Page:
War of the Rebellion: Serial 046 Page 0034 S. C. AND GA. COATS, AND IN MID. AND E. FLA. Chapter XL.

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To the best of my knowledge, the only cases in which shell were fired containing the solidified Greek, fire are enumerated below:

Number Projectile Manner in which filled

s of shell

shots.

10 200-pounder 20 pieces in each and 3 pounds powder

5 ....do.... 30 pieces in each and 3 pounds powder

1 100-pounder 24 pieces in each and 2 pounds powder

1 ....do.... .............do............

1 30-pounder 12 pieces in each and 1 1/2 pounds

powder

7 200-pounder Full, and powder shaken in........

1 10-inch mortar Filled by Mr. Short

1 ....do.... ............do.............

1 30-pounder ............do.............

1 ....do.... Filled by Mr. Short and covered with

several thickness of paper

1 ....do.... ............do.............

1 ....do.... ............do.............

1 ....do.... Filled by Mr. Short and covered with

layers of muslin

1 ....do.... ............do.............

1 ....do.... ............do.............

1 ....do.... ............do.............

1 ....do.... ............do.............

4 ....do.... ............do.............

1 ....do.... ............do.............

Number Charge Fuse Elevation Remarks

s of

shots.

10 18 Per. 32^ Well.

5 18 Per. 32^ Burst in gun.

1 10 Per. 35^ Do.

1 10 Per. 35^

1 3 1/4 Per. 30^ Well.

7 16 Per. 12'' All burst in gun,

or shortly after

leaving it.

1 1 10'' 45^ Struck before the

fuse burned out.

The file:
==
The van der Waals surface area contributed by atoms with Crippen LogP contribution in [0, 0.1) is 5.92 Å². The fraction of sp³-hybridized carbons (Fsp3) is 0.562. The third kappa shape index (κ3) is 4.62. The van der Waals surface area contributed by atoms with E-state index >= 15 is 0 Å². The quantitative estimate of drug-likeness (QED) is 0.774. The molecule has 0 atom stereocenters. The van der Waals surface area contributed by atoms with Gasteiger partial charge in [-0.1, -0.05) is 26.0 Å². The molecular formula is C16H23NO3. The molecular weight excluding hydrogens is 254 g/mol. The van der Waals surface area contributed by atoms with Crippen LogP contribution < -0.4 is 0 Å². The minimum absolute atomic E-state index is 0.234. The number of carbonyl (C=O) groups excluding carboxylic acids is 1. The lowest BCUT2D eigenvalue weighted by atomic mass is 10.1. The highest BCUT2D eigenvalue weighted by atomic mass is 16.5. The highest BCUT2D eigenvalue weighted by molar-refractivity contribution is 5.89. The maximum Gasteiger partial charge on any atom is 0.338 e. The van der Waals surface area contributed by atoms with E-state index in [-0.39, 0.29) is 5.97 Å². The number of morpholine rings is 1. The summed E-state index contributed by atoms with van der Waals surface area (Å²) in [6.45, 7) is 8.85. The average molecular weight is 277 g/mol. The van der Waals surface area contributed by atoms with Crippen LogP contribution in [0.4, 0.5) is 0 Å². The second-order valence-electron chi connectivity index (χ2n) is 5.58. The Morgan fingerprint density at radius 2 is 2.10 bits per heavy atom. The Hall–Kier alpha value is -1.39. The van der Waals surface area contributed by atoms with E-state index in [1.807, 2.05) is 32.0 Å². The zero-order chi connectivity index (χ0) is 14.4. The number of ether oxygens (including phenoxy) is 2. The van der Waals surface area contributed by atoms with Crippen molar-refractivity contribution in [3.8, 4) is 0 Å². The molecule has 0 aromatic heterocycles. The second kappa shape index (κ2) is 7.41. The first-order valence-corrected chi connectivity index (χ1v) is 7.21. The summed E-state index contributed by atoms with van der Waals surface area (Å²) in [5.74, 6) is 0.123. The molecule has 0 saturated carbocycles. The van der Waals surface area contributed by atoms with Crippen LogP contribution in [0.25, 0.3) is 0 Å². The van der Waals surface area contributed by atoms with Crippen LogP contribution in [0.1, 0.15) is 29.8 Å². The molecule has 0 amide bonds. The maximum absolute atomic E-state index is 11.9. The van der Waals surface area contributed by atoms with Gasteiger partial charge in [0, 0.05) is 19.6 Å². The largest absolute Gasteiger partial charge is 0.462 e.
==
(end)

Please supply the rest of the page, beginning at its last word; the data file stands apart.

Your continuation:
1 1 10'' 45 Well.

1 3 5'' 3 1/2^ Did not burst.

1 3 5'' 5^ Burst 150 yards

from gun.

1 3 5'' 5^ Burst 5''.

1 3 5'' 5^ Do.

1 3 12'' 12^ Burst 12''.

1 3 12'' 12^ Did not burst.

1 3 12'' 12^ Burst 12''.

1 3 5'' 5^ Burst 5''.

1 3 5'' 5^ Burst 5''; tumbled.

4 3 Per. 12^ Burst in gun.

1 3 Per. 12^ Do.

This solidified Greek fire in intensity of heat is surpassed by the common port fire used in artillery.

Fortifications.

161. The rapid breaching of Fort Pulaski, in April, 1862, at the distance of 1,650 yards, and the more recent demolition of Fort Sumter with batteries, the nearest, and, moreover, no the heaviest, of which was 3,475 yards distant from that work, have very naturally led to inquiries into the merits of masonry forts with exposed scarps, and with their armament arranged tier above tier, which forms a most prominent feature in the system of works adopted and now being constructed for the defense of our important harbors, arsenals, and depots. If it believed that the modifications in the character of such works called for by the newly developed powers of modern artillery are mostly those of detail and not of principle. It is not impossible, but, in fact, probable, that some of our works, most judiciously located, doubtless, to meet all the essential requirements of defense at the time their construction was commenced, and before the invention of rifled ordnance, may not be on the sites where the present conditions of the modified problem would place them, and consequently the construction of additional works or outworks may have become necessary at points which formerly we might with impunity have allowed an enemy to occupy.

It may, and probably will, be necessary to construct earthworks or use iron plating to cover the masonry of some of our permanent fortifications that might without much hazard have been left exposed to the smooth-bore guns of the former calibers.

162. Military critics should keep in view the principle which has controlled the location and general character of our works for harbor defense, the office which those works are designed to fill, and the